One of the things I’m most proud of as I’m going through school for the second time is that I know how I learn best. I think its not really something that there is a lot of focus on or that they help you explore in school, but I had a mom who was adamant that I figure it out. As an adult whose brain doesn’t retain information as easily as it once did, I’m so glad that I learned HOW to learn. Turns out I’m a tactile learner. I need to touch things and figure them out. I also really like having things with bright colors to keep it interesting, but I think that may be personal preference. I need to break things down into components, write things down in multiple ways and then probably have to explain it to someone. Heck, one of my big study hacks for Anatomy was using a coloring book and puzzles.
Okay, so you came here because you want to know the best way to study for Med Surg. Here’s the deal, nursing school is a BEAST and med surg is a lot thrown at you at once. Most of the times, you’re just trying to keep up. If this is you, don’t worry. You are all of us. What I did find, was that if I had a structure that helped me know what I needed to know… well, then it was easier to study and plan and keep myself interested.
I ended up using the LATTE method from Nurse Mo over at Straight A Nursing. And ya’ll! It is life changing! I can’t wait to share it with you and how it really changed how I studied for med surg and what the process is. It breaks down a disease process into clinical manifestations, interdisciplinary and nursing treatments, and what you’ll teach your patient and family.
The Best Way to Study Med Surg
– Using the LATTE method
This is all about your clinical manifestations. What will a person with this disease LOOK like? What will they present to you with? Will they have a fever? Will they have a cough? Is that cough productive? All of these things. If you use the LEWIS medsurg book, I tend to just copy whatever is in the box that says “Clinical Manifestations”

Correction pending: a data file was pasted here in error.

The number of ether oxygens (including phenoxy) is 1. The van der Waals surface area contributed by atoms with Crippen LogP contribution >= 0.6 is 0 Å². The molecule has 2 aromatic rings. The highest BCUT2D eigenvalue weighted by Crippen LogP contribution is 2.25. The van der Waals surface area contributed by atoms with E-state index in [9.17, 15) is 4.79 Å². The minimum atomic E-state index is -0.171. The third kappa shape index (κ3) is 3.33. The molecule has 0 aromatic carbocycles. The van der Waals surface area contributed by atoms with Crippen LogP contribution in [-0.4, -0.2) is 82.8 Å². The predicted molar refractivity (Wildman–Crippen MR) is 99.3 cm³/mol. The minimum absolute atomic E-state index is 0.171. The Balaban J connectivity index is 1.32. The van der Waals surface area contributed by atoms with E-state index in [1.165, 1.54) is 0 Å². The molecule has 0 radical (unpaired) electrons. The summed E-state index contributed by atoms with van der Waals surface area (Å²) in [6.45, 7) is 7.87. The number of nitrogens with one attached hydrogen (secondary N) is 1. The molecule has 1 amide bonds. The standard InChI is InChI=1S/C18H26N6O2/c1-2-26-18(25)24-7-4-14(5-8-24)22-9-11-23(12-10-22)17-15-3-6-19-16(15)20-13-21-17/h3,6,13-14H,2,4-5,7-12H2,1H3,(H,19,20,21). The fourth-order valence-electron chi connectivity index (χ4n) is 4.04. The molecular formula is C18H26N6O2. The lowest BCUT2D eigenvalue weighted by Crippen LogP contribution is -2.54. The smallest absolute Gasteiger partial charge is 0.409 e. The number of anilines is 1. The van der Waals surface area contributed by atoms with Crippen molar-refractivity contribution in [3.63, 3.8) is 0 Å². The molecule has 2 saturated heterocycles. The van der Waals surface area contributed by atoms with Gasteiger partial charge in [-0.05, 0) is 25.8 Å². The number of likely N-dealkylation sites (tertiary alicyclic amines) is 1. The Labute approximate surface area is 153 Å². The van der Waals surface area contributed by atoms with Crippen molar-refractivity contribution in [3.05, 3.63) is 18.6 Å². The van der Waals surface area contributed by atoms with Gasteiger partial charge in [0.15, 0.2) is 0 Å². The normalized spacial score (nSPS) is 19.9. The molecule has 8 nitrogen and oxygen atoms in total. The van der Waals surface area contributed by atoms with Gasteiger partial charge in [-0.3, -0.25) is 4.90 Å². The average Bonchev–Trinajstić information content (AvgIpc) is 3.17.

What are you going to ASSESS with this patient? What are you going to ask or
For instance, in a patient suspected of having oral cancer, you’re going to ask about their history of smoking, alcohol, and family history as well as when symptoms started.
What things are you going to monitor? Breathing? Heart rate? ABGs? What can you expect from these assessments?
What tests will be ordered for this disease/condition ? What will those tests show?
Blood tests to check for….
Are there any nursing interventions you will have to perform before or after the test?
What treatments can you expect to be ordered. If we’re looking at NCLEX wording, think about Interdisciplinary treatments that come from the physician.
What drugs can you expect to be prescribed? What do you need to know about these drugs? Are there any black box warnings?
What are your nursing interventions? This can include anything from how the patient tolerates food, to how you’ll position them.
What will you teach the patient about managing this condition? What kind of drug teaching will you give. If your program uses the Lewis book, there is an entire “box” for patient and family education. I have had several test questions pulled from these so take care to write them down for further study.
And… thats the LATTE method. I’ve found that I do these while I’m reading the book so that I can zero in on any important information. If you get them done before class, just bring them with you and fill in or highlight anything extra your professor indicates is important. If you don’t do these before your lecture, take a blank copy with you and fill it in during the lecture.